Kraft Heinz is attempting to buy Unilever in a $143 billion deal that would join the U.S. maker of cheeses and lunch meats with the European producer of mayo, teas and seasonings in a global powerhouse.
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Unilever rejected the approach and called the price too low, while Kraft Heinz says it's still interested in a deal. The shares of both companies surged to new highs as investors saw prospects for cost cutting.
A combination of Kraft Heintz, which sells Oscar Mayer meats, Jell-O pudding and Velveeta cheese, and Unilever, which owns brands including Hellmann's, Lipton and Knorr, would rival Nestle as the world's biggest packaged food maker by sales.
That might not lead to big changes that customers would notice on the supermarket shelves. But it's people's changing tastes, shifting away from boxed and canned groceries in favor of items that seem fresher or healthier, that are driving deal-making in the food industry.
Companies like Kraft Heinz, itself formed from two century-old businesses in 2015, are trying to find new avenues for growth amid heightened competition.
Part of the challenge is the proliferation of smaller food makers marketing more wholesome products, which makes it harder for the established companies to drive up sales simply by selling more of their well-known products or by raising prices, as they have in the past.
"That obviously has its limits," said David Garfield, head of the consumer products unit at consulting firm AlixPartners.
Instead, companies are being forced to dig deeper to find cost efficiencies or tap into new markets, Garfield said. That can include mergers that result in consolidated manufacturing systems, or that give companies access to distribution networks in regions of the world where they don't have a big presence.
Those were some of the factors that drove Oreo and Chips Ahoy maker Mondelez International — which was split from Kraft in 2012 — to make an unsuccessful takeover bid for Hershey last year before retreating. And they were among the reasons cited by executives in the Kraft Heinz tie up, which was engineered by Warren Buffett's Berkshire Hathaway and 3G Capital, the Brazilian investment firm with a history of taking over companies and aggressively cutting costs.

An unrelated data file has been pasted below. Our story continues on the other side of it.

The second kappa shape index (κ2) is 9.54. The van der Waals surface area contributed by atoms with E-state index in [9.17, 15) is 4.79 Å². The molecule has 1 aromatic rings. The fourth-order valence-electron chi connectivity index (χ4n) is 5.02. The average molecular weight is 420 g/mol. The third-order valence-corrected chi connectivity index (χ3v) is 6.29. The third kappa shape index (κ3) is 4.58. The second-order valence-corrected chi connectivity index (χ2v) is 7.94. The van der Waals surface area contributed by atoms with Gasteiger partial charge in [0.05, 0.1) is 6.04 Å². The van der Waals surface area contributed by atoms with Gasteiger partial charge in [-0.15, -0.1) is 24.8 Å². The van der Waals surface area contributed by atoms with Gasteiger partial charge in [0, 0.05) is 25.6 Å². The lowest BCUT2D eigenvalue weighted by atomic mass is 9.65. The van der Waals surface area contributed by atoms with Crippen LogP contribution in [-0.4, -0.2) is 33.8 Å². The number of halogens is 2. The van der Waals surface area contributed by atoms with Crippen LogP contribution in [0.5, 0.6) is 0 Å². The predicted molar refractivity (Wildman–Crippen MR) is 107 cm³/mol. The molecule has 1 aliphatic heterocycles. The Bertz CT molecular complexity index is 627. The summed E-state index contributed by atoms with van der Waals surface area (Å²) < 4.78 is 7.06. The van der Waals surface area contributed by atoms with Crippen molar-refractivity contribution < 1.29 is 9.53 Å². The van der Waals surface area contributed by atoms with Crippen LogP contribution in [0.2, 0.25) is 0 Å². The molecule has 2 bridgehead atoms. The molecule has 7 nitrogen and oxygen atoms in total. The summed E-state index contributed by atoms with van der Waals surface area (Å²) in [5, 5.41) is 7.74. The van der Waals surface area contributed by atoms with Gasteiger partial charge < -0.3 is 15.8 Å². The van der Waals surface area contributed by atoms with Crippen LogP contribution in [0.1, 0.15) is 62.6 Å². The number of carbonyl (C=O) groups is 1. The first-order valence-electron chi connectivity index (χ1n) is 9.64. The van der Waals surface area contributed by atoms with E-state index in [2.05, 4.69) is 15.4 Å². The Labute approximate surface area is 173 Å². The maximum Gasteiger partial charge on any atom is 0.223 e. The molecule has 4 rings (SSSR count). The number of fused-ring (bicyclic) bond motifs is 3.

Bernardo Hees, a 3G partner, has slashed jobs and pursued other savings, some of them granular, as CEO of Kraft Heinz. In a 2015 memo to employees, Hees reminded them to print on both sides of the paper, reuse office supplies like binders and turn off computers before leaving the office to cut down on energy costs.
The company also stopped stocking the corporate office with free Kraft snacks.
Unilever follows Nestle, PepsiCo and Mondelez as the world's biggest packaged food maker by retail sales, coming in ahead of Kraft Heinz, according to Euromonitor International. In addition to its food products, it sells health and beauty products such as Axe body spray and Dove soap.
In the meantime, food and drinks companies like Coca-Cola Co., General Mills Inc. and Kellogg Co. are also under pressure from Wall Street to slash costs and find products that suit the shifting customer preferences.
While mega-deals are tough to pull off, they've made an array of acquisitions of smaller, faster-growing brands. Campbell Soup is trying to shed its canned-food image, and has bought juice and bagged carrots maker Bolthouse. General Mills now owns Annie's, Hormel owns Applegate meats and Justin's nut butters, and Dr Pepper recently bought Bai Brands, a maker of drinks sold as rich in antioxidants.
Shares of Kraft Heinz closed up nearly 11 percent Friday. Unilever PLC jumped 14 percent.
Follow Candice Choi at www.twitter.com/candicechoi